At the Champion Avenue Low-Income Senior & Child Care Services Center
When I told them it must be like dropping your kid
off at school their first day, all my parent friends
nodded and smiled uncomfortably, meaning
what would I know. I won’t be taking solace
in the many firsts ahead. Here among the gray,
spotted and brown heads of the seniors,
their soft flesh and angles, their obedience as they
sit as uprightly as they are able at white, parallel
tables, nobody cries, and very few speak.
When I seat dad beside her, one senior tells me
she’s ninety-four, presenting one hand, four
fingers in the air, just as she might have ninety
years ago with a stranger like me, now long gone.
Dad never liked me to talk:
Lower your voice, he’d say. If I was louder:
Put on your boxing gloves. Or: You’ll catch
more flies with honey than vinegar, as if some day
I’d need the flies. I stopped talking, started writing
instead. I work full-time and dad wants to die,
so I dropped him at the Champion Avenue
Low-income Senior & Child Care Services Center,
a newish building, municipal and nondescript,
in a neighborhood that’s been razed and rebuilt so often
it’s got no discernible character left. There was bingo,
men playing poker in a corner. Red sauce and cheese
on white bread pizza for lunch. Dad, a big talker,
was an instant hit, but refused to return. What
is the name of that animal, someone asked me.
Where is Philip, asked someone else, over and over.
As if firsts and lasts were one and the same.
“I cannot help but think that future generations will label the first two thousand years of Christianity “early Christianity.” They will, I believe, draw out more and more of the massive implications of this understanding of a Cosmic Christ. They will have long discarded the notion of Christian salvation as a private evacuation plan that gets a select few humans into the next world. The current world has been largely taken for granted or ignored, unless it could be exploited for our individual benefit. Why would people with such a belief ever feel at home in heaven? They didn’t even practice for it! Nor did they learn how to feel at home on earth.”
I’m reading Richard Rohr’s Universal Christ and there is a passage early on quoting Paul who says “I have never been separate from God, non can I be, except in my mind.” This seems like the very crux of nearly every bad choice we make or every fear we feel. In those dramatic moments of fearful reaction do we not feel totally and completely alone in the Universe? A few seconds earlier we could have been skipping along blissfully unaware of our connection and then BLAMO. “Why hath thou forsaken me?!”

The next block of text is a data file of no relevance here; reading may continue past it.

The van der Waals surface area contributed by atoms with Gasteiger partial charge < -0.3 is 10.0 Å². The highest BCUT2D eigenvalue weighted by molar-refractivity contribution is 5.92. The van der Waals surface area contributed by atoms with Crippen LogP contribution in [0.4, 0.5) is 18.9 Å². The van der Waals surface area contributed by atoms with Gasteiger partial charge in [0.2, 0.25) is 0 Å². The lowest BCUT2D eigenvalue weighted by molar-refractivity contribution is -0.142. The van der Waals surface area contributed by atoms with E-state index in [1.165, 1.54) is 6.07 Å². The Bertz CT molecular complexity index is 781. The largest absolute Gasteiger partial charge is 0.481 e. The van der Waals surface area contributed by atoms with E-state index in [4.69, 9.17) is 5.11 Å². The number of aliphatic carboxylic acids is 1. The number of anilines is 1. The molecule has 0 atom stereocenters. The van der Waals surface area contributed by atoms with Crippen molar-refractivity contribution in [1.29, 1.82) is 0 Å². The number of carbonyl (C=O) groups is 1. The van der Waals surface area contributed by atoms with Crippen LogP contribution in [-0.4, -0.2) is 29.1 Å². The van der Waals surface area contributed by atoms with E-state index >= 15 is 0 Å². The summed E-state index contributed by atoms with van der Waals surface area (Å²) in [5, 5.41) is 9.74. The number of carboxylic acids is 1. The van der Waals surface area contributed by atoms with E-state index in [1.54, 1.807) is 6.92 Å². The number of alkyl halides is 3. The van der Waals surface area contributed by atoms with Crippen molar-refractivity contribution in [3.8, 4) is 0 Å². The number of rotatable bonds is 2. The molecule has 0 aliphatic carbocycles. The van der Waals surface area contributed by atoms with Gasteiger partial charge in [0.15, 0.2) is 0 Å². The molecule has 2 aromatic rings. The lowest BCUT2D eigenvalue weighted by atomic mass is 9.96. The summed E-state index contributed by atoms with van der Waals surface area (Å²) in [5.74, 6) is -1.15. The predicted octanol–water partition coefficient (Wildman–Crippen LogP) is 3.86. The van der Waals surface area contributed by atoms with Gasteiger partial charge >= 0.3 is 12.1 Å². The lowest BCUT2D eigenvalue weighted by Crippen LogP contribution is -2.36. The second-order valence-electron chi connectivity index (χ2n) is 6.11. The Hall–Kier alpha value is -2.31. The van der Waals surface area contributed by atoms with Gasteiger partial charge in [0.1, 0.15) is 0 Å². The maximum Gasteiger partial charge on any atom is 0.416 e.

I wonder how this realization could affect people suffering with PTSD? If you could go back to those moments that caused mental and physical scars and attempt to see and feel those moments through different eyes? What if you could just briefly linger on those moments and see them without fear. Not to detach from a feeling and see them without emotion but to see them with an image of God watching with you. How could that reshape or rewire your body to eliminate some of the suffering?
I am not alone. It only takes one thought to change the way you see.
Words are like code. Be is the action. Quiet is the course. Remove the “e” from Quiet and you are left with Quit. Be Quiet. Be Quit. Quit. Quit what? Quit talking. Quit moving. Quit thinking. Quit making noise.
There are so few videos out there that of Henri Nouwen speaking. Just like Thomas Merton and Jean Vanier, we need more people to hear what Henri Nouwen has to say and take his words to heart. His words can soften the hard edges.